My piece nacreous is a meditation on the final chorale from Bach’s St John Passion. The title is derived from nacre, more commonly known as mother of pearl: an irridescent substance secreted by certain molusks, building up in layers to line their shells, and sometimes form pearls. While Bach’s original chorale is present throughout the piece, it is mostly buried within extra layers of notes which I have added around the harmonies to sculpt denser chords, as if building up platelets of nacre.
In addition to extending Bach’s harmonies, I moulded the chorale into the piece in three other ways:
1) By slowing it down significantly, I was interested in working within the territory of deep listening. I sense an equality in the form of a chorale: in the way all the parts breathe together, and mostly share the same rhythms and dynamics; and in the balance of importance between the melody of the hymn and Bach’s harmonisation of it. For me, this brings to mind Pauline Oliveros’ work on deep listening and global attention, approaches which invite us to form an equally deep and intense connection with all sound. I hope that the stillness of nacreous can foster deep listening in both the audience and performers.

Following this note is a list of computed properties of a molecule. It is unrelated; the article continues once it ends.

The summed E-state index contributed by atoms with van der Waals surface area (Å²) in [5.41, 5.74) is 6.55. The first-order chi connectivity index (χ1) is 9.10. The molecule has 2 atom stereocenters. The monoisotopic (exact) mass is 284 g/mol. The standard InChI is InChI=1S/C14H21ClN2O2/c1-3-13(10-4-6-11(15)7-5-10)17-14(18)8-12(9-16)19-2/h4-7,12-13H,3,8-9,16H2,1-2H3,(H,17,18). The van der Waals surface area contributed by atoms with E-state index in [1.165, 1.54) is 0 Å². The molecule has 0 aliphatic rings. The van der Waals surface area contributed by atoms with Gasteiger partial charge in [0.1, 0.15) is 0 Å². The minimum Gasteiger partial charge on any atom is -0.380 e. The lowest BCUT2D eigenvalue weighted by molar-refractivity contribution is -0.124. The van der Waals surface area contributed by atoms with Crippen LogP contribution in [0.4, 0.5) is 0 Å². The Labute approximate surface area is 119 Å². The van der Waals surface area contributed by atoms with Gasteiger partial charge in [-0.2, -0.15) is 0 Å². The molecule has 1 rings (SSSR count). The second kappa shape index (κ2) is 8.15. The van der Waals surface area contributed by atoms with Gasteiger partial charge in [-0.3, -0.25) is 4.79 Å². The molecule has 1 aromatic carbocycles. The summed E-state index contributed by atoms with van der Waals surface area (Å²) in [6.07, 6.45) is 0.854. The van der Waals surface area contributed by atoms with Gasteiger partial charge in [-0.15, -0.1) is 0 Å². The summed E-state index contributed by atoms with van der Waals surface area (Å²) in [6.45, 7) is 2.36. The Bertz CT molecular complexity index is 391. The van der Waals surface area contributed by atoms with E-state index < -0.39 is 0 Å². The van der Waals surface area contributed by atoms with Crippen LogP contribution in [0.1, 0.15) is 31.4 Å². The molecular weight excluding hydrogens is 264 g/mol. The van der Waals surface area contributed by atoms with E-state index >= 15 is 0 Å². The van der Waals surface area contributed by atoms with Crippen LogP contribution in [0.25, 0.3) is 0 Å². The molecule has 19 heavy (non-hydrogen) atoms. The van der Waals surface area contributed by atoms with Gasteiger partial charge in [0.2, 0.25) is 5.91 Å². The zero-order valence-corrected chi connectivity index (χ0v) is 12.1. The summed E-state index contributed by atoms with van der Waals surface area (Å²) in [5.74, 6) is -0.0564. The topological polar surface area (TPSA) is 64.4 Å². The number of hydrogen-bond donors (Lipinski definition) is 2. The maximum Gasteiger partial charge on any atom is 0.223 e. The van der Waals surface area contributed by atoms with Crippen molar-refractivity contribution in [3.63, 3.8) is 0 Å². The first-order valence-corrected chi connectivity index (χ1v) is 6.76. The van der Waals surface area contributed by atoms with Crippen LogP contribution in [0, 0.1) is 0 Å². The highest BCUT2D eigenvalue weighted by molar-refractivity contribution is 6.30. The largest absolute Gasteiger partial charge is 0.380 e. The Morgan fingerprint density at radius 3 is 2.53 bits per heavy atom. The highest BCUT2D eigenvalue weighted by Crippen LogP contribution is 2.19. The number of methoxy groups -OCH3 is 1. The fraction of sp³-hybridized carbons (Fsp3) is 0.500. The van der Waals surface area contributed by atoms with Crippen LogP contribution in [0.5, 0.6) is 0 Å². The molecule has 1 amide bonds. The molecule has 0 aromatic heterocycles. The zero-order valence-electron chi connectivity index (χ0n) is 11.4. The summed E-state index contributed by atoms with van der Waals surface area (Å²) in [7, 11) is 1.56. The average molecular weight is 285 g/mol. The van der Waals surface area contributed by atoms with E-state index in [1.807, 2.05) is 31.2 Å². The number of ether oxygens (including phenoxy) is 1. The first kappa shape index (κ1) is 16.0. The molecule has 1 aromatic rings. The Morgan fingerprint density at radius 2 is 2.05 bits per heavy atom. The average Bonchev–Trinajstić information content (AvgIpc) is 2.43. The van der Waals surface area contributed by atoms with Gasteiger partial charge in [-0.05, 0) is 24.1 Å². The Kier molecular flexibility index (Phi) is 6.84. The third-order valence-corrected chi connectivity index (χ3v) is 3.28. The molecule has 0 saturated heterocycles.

2. I changed the rhythmic proportions. This process was mostly intuitively sensed, except for a passage that alternates between dotted minims and minims, with minim rests in between each iteration of this rhythmic motif. Combined with the fragile, almost misty timbre of col legno tratto, I hoped that this would give the section a sense of mirroring breathing in and out. This could act as a subtle nod to the sonic meditation practices which are closely connected with Oliveros’ technique of deep listening.
3) nacreous explores silence more extensively than much of my previous work. I hope that this can allow the spaciousness of the sounds to spread into the openings between them, inviting listeners to sense into each fragment, and building their expectations around what might follow after the silence.